Time not on historic overlay’s side
City preservation planner’s position on chopping block if Question 2C fails
A neighborhood/city effort to preserve history faces a new issue this fall - running out of time.
With several disagreements finally worked out - or at least put on the back burner - between the Organization of Westside Neighbors (OWN) and Colorado Springs officials, the newest wrinkle is that the city's preservation planner position will probably be cut should a property-tax increase proposal (Question 2C) fall short in the Nov. 3 election.
“We have to move forward as quickly as possible with staff because we have no idea what's going to happen next year,” OWN President Welling Clark said this week. OWN is the city-recognized advocacy group for the older Westside.
The current status is that the city just submitted a document called the design guidelines, which defines the character of older houses and how they developed on the Westside, to the State Historic Fund for its approval. The reason the state is involved is that it provided a grant of about $20,000 (matching a similar city amount) to pay the cost of having the guidelines written.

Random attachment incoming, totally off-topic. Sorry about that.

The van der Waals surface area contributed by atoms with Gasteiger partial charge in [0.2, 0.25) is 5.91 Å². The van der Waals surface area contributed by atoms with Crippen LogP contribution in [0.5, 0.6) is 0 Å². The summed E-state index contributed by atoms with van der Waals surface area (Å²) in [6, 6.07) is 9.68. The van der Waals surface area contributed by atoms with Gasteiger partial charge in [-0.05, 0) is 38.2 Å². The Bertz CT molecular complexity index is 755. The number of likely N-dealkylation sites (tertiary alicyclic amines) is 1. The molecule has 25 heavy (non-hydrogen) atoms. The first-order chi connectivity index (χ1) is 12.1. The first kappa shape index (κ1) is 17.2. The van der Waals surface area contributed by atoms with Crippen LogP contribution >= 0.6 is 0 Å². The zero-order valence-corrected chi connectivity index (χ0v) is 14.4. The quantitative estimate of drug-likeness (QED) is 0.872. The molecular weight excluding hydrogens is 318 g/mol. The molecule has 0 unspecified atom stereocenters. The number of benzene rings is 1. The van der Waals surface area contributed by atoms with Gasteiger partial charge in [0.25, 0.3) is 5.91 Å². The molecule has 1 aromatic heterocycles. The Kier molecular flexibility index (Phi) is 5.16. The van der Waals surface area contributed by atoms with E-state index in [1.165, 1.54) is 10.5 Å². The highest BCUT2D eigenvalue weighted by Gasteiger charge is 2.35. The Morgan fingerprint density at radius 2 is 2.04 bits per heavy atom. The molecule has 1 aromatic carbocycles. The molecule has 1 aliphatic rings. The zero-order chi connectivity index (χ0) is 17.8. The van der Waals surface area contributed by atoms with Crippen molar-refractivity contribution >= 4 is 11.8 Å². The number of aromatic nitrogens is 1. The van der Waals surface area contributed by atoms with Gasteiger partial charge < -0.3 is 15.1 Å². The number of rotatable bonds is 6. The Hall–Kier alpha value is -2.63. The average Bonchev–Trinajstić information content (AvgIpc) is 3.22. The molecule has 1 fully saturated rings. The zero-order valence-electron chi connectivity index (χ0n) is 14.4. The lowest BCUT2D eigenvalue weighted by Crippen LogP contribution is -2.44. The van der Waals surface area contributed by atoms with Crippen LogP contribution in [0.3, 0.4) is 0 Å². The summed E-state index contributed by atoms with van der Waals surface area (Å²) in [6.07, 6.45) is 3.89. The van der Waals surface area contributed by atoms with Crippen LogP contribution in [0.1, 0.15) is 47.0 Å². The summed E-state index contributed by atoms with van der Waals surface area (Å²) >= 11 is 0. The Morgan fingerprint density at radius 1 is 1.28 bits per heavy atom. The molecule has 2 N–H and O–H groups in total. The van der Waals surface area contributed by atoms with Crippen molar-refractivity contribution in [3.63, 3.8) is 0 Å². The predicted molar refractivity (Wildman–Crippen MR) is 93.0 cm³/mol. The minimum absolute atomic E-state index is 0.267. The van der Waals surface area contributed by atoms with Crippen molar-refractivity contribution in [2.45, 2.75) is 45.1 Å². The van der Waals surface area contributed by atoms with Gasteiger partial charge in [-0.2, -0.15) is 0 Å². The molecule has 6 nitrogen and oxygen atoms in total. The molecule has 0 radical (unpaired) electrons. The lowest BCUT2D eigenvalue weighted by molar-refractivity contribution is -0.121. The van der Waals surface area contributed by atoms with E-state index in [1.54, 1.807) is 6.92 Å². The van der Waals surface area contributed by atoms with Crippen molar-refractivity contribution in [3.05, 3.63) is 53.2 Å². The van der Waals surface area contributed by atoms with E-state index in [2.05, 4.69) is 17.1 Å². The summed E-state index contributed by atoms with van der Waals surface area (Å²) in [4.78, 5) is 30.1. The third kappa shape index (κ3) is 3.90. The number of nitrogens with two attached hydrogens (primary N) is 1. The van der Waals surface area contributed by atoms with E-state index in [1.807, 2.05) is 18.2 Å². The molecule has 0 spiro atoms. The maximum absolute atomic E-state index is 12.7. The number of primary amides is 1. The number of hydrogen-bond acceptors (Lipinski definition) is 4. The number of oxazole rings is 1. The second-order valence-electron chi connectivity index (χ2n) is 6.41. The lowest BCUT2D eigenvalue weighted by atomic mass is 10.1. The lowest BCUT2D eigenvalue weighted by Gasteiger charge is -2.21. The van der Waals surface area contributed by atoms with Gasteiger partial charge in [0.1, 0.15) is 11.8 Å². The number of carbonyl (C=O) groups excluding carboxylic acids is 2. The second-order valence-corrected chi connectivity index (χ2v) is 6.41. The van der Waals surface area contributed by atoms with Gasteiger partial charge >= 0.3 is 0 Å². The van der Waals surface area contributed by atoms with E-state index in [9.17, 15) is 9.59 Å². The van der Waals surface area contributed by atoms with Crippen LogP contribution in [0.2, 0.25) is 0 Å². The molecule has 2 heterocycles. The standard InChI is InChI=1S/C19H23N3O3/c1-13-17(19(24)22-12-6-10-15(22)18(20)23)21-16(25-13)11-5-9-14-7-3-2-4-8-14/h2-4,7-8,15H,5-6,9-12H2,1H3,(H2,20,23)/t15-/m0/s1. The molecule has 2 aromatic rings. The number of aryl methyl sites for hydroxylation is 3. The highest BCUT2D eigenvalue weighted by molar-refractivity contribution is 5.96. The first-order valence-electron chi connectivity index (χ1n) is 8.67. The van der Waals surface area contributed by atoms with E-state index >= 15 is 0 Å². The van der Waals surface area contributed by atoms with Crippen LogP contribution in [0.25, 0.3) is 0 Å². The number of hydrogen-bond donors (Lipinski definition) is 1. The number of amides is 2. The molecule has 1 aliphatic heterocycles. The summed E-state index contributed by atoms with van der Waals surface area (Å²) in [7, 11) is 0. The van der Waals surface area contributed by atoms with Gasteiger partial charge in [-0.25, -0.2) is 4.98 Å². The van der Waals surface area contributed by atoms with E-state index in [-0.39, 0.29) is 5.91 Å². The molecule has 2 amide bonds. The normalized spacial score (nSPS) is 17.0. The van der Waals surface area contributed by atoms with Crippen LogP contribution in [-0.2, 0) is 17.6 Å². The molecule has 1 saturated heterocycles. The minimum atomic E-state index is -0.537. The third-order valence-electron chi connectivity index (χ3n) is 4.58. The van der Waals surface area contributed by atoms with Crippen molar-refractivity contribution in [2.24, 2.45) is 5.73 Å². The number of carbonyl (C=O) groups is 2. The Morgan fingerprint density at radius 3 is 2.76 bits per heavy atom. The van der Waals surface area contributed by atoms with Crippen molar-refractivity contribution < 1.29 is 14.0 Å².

Publishing the guidelines will be a big step in a project that OWN started about seven years ago for an older Westside area encompassing nearly 4,000 properties north of Highway 24. The ultimate goal is to establish a voluntary historic overlay zone for that area to protect its venerable housing stock. Participating property owners would be eligible for state tax credits.
The next big step will be turning the guidelines into formal standards that could be used by the city-appointed Historic Preservation Board. The board would be the legal interface for property owners in the overlay zone who might seek building permits for renovating the exteriors of their homes.
However, that's where time becomes a factor.
Development of the standards and overlay could begin before the state finishes with the guidelines, according to Tim Scanlon, the city planner who handles preservation duties. But the city has made it clear that the lack of a planner doing that work after 2009 would greatly limit its ability to implement such a zone in the immediate future, Clark noted.
The guidelines themselves are expected to be finalized by the end of the year. Scanlon offered a “prudent estimate” that, based on past experience, the state will need up to six weeks for its review. Under the city's contract with the Historic Fund, there also must be three public meetings to present the guidelines, he said. No dates have been set; “scheduling of these meetings will probably await a response from the State Historical Fund identifying whether any changes need to be made to the submitted draft,” Scanlon said.